The key difference between PVD and CVD is that the coating material in PVD is in solid form whereas in CVD it is in gaseous form.
PVD and CVD are coating techniques, which we can use to deposit thin films on various substrates. Coating of substrates is important on many occasions. Coating can improve the functionality of the substrate; introduce new functionality onto the substrate, protect it from harmful external forces, etc. so these are important techniques. Although both processes share similar methodologies, there are few differences between PVD and CVD; therefore, they are useful in different instances.
What is PVD?
PVD is physical vapour deposition. It is mainly a vaporisation coating technique. This process involves several steps. However, we do the whole process under vacuum conditions. Firstly, the solid precursor material is bombarded with a beam of electrons, so that it will give atoms of that material.
Secondly, these atoms then enter the reacting chamber where the coating substrate exists. There, while transporting, the atoms can react with other gases to produce a coating material or the atoms themselves can become the coating material. Finally, they deposit on the substrate making a thin coat. PVD coating is useful in reducing friction, or to improve oxidation resistance of a substance or to improve the hardness, etc.
What is CVD?
CVD is chemical vapour deposition. It is a method to deposit solid and form a thin film from gaseous phase material. Even though this method is somewhat similar to PVD, there is some difference between PVD and CVD. Moreover, there are different types of CVD such as laser CVD, photochemical CVD, low-pressure CVD, metal organic CVD, etc.
In CVD, we are coating material on a substrate material. To do this coating, we need to send the coating material into a reaction chamber in the form of vapour at a certain temperature. There, the gas reacts with the substrate, or it decomposes and deposits on the substrate. Therefore, in a CVD apparatus, we need to have a gas delivery system, reacting chamber, substrate loading mechanism and an energy supplier.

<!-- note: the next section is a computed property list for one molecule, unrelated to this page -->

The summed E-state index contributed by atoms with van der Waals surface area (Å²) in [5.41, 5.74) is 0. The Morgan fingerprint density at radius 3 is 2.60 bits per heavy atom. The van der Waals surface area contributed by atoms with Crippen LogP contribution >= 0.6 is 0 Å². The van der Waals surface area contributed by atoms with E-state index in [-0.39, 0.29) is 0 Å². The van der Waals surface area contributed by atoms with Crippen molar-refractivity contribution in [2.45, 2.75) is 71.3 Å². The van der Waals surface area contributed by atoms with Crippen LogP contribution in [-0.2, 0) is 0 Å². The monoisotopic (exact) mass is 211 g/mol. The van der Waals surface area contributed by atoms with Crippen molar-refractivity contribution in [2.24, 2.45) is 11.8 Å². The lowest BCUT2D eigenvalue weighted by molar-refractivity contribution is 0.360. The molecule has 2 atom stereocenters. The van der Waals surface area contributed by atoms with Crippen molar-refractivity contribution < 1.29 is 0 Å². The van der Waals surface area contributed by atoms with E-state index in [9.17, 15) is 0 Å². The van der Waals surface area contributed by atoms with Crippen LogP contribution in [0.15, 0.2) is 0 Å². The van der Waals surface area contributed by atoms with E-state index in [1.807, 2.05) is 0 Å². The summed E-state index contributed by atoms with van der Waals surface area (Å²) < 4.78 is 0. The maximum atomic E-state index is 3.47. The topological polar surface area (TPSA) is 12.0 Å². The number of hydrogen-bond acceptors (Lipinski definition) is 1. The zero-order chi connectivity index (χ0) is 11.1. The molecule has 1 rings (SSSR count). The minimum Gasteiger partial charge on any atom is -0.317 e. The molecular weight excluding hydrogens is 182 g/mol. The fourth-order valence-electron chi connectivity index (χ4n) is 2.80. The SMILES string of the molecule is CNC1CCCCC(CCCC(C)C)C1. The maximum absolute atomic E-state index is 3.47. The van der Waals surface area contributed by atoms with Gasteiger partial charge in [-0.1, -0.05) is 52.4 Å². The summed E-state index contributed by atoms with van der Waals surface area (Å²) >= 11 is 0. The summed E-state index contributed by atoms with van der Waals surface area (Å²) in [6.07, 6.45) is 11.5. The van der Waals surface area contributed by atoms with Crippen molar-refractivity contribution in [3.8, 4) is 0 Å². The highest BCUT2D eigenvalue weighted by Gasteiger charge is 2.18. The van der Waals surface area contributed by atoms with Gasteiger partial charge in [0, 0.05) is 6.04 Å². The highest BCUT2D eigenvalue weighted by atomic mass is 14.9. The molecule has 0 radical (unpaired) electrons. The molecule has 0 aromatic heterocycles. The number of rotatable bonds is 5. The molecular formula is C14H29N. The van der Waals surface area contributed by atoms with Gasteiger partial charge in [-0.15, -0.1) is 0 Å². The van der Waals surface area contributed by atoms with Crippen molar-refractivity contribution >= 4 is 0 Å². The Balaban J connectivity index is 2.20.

Furthermore, the reaction occurs in a vacuum to ensure that there are no gases other than the reacting gas. More importantly, the substrate temperature is critical for determining the deposition; thus, we need a way to control the temperature and pressure inside the apparatus.
Finally, the apparatus should have a way to remove the excess gaseous waste out. We need to choose a volatile coating material. Similarly, it has to be stable; then we can convert it into the gaseous phase and then coat onto the substrate. Hydrides like SiH4, GeH4, NH3, halides, metal carbonyls, metal alkyls, and metal alkoxides are some of the precursors. CVD technique is useful in producing coatings, semiconductors, composites, nanomachines, optical fibres, catalysts, etc.
What is the Difference Between PVD and CVD?
PVD and CVD are coating techniques. PVD stands for physical vapour deposition while CVD stands for chemical vapour deposition. The key difference between PVD and CVD is that the coating material in PVD is in solid form whereas in CVD it is in gaseous form. As another important difference between PVD and CVD, we can say that in PVD technique atoms are moving and depositing on the substrate while in CVD technique the gaseous molecules will react with the substrate.
Moreover, there is a difference between PVD and CVD in the deposition temperatures as well. That is; for PVD, it deposits at a relatively low temperature (around 250°C~450°C) whereas, for CVD, it deposits at relatively high temperatures in the range of 450°C to 1050°C.
Summary – PVD vs CVD
PVD stands for physical vapour deposition while CVD stands for chemical vapour deposition. Both are coating techniques. The key difference between PVD and CVD is that the coating material in PVD is in solid form whereas in CVD it is in gaseous form.
1. R. Morent, N. De Geyter, in Functional Textiles for Improved Performance, Protection and Health, 2011
2. “Chemical Vapor Deposition.” Wikipedia, Wikimedia Foundation, 5 Oct. 2018. Available here